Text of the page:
The department of law is required to report on affordable banking access in Colorado and other specified information as part of its presentation under the "State Measurement for Accountable, Responsive, and Transparent (SMART) Government Act".

(Note: This summary applies to this bill as enacted.)

Status: 3/1/2021 Introduced In Senate - Assigned to Finance
3/22/2021 Senate Committee on Finance Refer Amended to Appropriations
4/30/2021 Senate Committee on Appropriations Refer Amended to Senate Committee of the Whole
5/4/2021 Senate Second Reading Passed with Amendments - Committee
5/5/2021 Senate Third Reading Passed - No Amendments
5/5/2021 Introduced In House - Assigned to State, Civic, Military, & Veterans Affairs
5/20/2021 House Committee on State, Civic, Military, & Veterans Affairs Refer Unamended to Appropriations
5/24/2021 House Committee on Appropriations Refer Unamended to House Committee of the Whole
5/25/2021 House Second Reading Special Order - Passed - No Amendments
5/26/2021 House Third Reading Laid Over Daily - No Amendments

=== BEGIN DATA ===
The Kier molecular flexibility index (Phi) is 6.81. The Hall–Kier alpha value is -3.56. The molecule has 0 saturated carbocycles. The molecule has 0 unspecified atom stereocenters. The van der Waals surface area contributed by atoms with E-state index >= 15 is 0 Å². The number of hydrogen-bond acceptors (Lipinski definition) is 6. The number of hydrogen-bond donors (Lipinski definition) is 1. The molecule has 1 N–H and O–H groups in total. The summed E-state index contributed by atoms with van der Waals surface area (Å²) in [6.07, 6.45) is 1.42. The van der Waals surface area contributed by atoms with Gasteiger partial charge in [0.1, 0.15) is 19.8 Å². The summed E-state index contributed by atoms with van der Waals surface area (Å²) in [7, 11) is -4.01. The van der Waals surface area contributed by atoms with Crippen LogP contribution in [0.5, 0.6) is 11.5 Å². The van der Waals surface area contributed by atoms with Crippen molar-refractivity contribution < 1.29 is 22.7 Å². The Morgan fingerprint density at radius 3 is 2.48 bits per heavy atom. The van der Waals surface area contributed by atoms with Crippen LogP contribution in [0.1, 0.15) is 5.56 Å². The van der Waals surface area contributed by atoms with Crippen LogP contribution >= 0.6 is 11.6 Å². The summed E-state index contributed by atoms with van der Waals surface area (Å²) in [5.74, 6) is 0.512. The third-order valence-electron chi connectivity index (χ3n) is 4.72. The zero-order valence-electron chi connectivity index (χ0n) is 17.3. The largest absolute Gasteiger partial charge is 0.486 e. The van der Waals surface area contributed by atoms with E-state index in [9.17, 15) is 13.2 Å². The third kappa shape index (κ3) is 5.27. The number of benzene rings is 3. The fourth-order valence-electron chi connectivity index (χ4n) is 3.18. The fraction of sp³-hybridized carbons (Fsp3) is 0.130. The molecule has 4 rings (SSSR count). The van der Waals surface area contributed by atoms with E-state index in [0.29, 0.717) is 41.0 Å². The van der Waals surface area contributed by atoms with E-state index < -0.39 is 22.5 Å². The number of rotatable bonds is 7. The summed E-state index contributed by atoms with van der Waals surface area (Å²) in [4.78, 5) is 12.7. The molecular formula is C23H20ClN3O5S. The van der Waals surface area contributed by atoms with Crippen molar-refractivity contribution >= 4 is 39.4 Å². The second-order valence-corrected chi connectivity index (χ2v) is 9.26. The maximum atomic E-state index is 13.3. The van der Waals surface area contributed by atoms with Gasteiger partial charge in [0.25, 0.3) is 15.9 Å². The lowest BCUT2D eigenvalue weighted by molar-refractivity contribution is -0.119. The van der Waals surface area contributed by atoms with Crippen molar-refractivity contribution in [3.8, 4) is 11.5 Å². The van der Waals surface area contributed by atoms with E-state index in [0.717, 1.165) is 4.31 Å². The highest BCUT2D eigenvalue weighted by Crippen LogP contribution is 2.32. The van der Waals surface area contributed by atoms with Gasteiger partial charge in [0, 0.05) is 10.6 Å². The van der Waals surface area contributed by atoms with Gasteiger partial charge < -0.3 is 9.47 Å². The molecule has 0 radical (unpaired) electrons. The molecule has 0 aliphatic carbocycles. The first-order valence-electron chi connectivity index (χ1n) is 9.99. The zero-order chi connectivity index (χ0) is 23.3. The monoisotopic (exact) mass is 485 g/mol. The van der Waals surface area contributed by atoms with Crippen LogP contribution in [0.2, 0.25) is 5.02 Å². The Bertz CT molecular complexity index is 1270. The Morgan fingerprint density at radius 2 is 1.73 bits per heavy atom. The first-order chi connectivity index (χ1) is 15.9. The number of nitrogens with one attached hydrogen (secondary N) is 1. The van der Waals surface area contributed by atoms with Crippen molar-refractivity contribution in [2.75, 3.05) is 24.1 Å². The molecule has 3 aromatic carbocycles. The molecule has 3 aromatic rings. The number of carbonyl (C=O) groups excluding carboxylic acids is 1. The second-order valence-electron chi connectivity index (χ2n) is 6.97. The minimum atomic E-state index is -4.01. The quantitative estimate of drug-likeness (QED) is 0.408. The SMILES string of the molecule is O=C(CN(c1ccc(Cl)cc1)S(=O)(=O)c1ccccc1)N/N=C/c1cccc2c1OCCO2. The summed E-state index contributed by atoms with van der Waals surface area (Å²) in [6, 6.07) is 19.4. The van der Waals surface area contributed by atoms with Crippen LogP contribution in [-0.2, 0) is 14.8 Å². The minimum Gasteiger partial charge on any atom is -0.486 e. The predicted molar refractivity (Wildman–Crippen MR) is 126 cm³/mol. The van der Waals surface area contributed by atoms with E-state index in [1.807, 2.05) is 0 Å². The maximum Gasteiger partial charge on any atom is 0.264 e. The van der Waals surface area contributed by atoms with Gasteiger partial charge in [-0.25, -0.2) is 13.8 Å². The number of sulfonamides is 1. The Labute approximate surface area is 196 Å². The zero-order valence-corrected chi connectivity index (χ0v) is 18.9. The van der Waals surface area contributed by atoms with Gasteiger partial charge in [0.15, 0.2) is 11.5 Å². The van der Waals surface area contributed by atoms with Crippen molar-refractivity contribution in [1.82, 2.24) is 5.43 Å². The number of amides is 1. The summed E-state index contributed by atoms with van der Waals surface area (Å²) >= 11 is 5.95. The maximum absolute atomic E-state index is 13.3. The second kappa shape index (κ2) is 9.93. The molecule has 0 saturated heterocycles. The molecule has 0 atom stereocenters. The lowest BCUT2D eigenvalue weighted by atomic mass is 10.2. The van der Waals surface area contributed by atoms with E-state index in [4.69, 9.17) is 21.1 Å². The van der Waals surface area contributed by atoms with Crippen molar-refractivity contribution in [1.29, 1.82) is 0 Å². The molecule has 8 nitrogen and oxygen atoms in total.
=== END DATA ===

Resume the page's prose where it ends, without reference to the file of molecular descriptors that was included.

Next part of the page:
5/27/2021 House Third Reading Laid Over Daily - No Amendments
5/28/2021 House Third Reading Passed - No Amendments
6/10/2021 Signed by the President of the Senate
6/10/2021 Sent to the Governor
6/10/2021 Signed by the Speaker of the House
6/24/2021 Governor Signed
Fiscal Notes Status: No fiscal impact for this bill
Amendments: Amendments

SB21-153 Department of Corrections Offender Identification Assistance Program 
Position: Support
Calendar Notification: NOT ON CALENDAR
News:
Audio, Floors and Committees:
Sponsors: J. Coleman | J. Cooke (R) / D. Ortiz | K. Tipper (D)
Summary:



The act requires the department of corrections (department) to operate a program to assist offenders with acquiring state-issued identification cards and other identification documents necessary for offenders to obtain state-issued identification. The department can enter into agreements with the Colorado department of revenue and federal social security administration as necessary to operate the program.